The latest generation of iPhones have been out for a couple of months now – we’ve extensively reviewed the iPhone XS and iPhone XS Max shortly after their official release. Missing in the review was the lower-tiered iPhone XR – the main reason for this being Apple deciding to release this variant a month after the original XS models had become available. Today, albeit a bit late, we finally got the chance to get our hands on a unit, and investigate some of the differentiating factors of the iPhone XR – such as the LCD screen and the phone’s overall battery life.

The iPhone XR is an interesting product for Apple: It is clear that it aims to be a lower-cost alternative to the higher-end XS flagships. Yet at the same time it’s not directly an alternative to either the XS or the XS Max, and rather represents a model that squarely fits in-between its two higher-priced siblings.

Back when I first laid my hands on the iPhone XR at Apple’s launch event, one of the things noted was that I believed the iPhone XR was going to become the most popular choice among Apple’s current smartphone generation. A couple of months later, and probably with some hindsight, it seems that Apple’s decision to not release the XR at the same time as the XS and XS Max might have actually shifted a lot of users to just jump on the higher-end models, rather than to wait.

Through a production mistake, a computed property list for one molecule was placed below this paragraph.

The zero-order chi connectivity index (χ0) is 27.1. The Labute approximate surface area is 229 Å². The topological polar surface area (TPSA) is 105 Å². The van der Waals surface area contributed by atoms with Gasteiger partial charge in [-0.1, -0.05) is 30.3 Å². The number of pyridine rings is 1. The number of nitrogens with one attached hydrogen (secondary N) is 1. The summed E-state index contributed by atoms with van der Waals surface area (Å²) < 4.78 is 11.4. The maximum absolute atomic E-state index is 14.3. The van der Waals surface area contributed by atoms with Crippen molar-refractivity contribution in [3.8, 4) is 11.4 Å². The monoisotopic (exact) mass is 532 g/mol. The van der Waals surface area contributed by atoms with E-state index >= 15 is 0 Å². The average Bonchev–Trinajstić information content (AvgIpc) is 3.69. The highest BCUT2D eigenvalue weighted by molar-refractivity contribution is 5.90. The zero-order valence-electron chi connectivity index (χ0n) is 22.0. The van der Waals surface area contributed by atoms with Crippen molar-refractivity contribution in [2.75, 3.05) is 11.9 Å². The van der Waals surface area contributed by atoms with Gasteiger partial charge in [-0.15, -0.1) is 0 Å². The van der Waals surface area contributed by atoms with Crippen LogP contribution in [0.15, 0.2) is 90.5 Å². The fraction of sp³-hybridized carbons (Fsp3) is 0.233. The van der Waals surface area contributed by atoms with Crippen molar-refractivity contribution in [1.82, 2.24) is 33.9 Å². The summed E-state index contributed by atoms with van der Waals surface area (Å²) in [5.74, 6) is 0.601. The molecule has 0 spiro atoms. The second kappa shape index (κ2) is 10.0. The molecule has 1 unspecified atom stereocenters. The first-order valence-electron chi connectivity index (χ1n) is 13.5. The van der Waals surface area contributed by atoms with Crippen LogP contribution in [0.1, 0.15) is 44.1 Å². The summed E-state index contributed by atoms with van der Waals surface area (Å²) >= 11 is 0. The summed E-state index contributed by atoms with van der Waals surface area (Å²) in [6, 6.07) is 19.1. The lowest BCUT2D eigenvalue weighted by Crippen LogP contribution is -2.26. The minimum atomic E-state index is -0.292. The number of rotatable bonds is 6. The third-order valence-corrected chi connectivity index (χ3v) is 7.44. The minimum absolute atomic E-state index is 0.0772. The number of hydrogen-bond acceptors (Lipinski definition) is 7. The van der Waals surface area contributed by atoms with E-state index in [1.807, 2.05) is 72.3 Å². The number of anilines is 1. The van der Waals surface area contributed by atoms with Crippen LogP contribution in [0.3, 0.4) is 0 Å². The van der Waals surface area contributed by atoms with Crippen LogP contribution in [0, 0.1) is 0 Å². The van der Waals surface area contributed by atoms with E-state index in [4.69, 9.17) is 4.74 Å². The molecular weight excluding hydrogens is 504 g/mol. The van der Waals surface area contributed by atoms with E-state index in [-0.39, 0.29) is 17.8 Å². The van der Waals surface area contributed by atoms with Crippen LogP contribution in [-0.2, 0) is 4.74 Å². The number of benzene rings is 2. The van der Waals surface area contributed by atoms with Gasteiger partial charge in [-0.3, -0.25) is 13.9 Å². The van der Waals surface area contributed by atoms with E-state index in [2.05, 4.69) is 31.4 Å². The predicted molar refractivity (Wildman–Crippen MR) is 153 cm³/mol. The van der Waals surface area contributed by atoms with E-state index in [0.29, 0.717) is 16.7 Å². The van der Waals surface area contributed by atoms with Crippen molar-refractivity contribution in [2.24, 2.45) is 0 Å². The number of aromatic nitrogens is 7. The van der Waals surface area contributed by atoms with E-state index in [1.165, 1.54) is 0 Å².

Let’s see if the iPhone XR is still a good alternative to the new XS – and in particular let’s address the elephant in the room that is the display as well as battery life differences that are specific to the XR.

Apple 2018 iPhone Specifications
  iPhone XR iPhone XS iPhone XS Max
SoC Apple A12 Bionic

2 × Vortex @ 2.5GHz
4 × Tempest @ 1.59GHz
GPU 4-core "G11P" @ >~1.1GHz
Display 6.1-inch LCD

DCI-P3/True Tone
5.8-inch OLED

DCI-P3/True Tone
3D Touch
6.5-inch OLED

DCI-P3/True Tone
3D Touch
Size Height 150.9 mm 143.6 mm 157.5 mm
Width 75.7 mm 70.9 mm 77.4 mm
Depth 8.3 mm 7.7 mm 7.7 mm
Weight 194 grams 177 grams 208 grams
Battery Capacity 2942mAh / 11.16Wh 2658mAh / 10.13Wh 3174mAh / 12.08Wh
Wireless Charging Qi
Rear Cameras 12 MP 1.4µm pixels, f/1.8, OIS
Wide Color Gamut
Quad LED True Tone Flash
Portrait Mode, Portrait Lighting, Depth Control